2021 年 55 巻 p. 55-73
Boston at the turn of the twentieth century was regarded as the very embodiment of the American ideal of freedom and equality, with racial discrimination in public places outlawed by the state of Massachusetts soon after the Civil War and overt harassment and violence against African Americans virtually non-existent in this “cradle of liberty.” Blacks in Boston were, however, disproportionately poor due mainly to unfair hiring practices under the pretext of insufficient abilities or qualifications, and their plight and struggles were often neglected. This paper tries to clarify how Americans of African descent in a (supposedly) color-blind city dealt with their impoverishment. It also tries to elucidate the reasons why, in comparison with other ethnic groups, Blacks adopted specific sets of coping strategies and not others.
Most Blacks in Boston were trapped in poverty with no way out. Those black Bostonians who were lucky enough to secure education and employment nonetheless urged their fellow African Americans to pull themselves up by their own bootstraps. So did social workers, who paid far more attention to all the other peoples from abroad than to black migrants from the South. Slighted by the “elite” of their own race and by white professionals who were supposed to help them, needy Blacks had fewer places to turn to than immigrants and were left to their own resources. Still, they did not ask for public assistance, which, given the almost negligible black political influence, did not reach them even during the Great Depression.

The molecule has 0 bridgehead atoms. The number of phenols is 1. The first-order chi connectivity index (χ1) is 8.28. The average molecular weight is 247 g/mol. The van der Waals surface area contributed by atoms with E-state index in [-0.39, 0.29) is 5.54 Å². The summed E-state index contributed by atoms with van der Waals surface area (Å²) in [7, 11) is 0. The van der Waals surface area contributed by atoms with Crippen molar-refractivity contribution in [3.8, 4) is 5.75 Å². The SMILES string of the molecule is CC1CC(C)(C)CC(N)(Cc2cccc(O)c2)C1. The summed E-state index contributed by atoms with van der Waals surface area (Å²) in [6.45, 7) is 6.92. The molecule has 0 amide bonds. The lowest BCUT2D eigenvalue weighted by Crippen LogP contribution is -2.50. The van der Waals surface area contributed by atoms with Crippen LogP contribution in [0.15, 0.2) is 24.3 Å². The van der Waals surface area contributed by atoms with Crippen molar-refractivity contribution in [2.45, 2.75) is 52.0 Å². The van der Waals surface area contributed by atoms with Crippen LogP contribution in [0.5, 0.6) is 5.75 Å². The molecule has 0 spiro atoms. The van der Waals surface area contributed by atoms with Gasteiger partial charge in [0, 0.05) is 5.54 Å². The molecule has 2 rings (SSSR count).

By contrast, the Irish, who came to dominate city politics by the first decades of the twentieth century, made the most of government aid as well as Catholic charities. Likewise, the Jews expanded their philanthropies in addition to receiving greater public support. The Chinese helped each other, so much so that none of them were on the welfare rolls at the worst point of the economic crisis.
Poor African Americans in Boston had to help themselves because no help was coming either from the “upper class” of their own people or from outside. Moreover, personal recollections and other sources tell us that they seemed to believe in the principle of individual self-help and chose to improve their situation on their own. They were so “American” and independent that they could not rely on the patronage of political bosses, as the Irish tended to do, or band together on religious or cultural grounds to forge a separate community for mutual help, as the Jews or the Chinese tended to do, even though American democracy, culture, and Christianity did not do justice to African Americans.
These proud Americans of African ancestry in “freedom’s birthplace,” who had internalized the ethics of individual responsibility, had a long way to go before claiming public aid as a right and fighting against the stigma of poverty and welfare.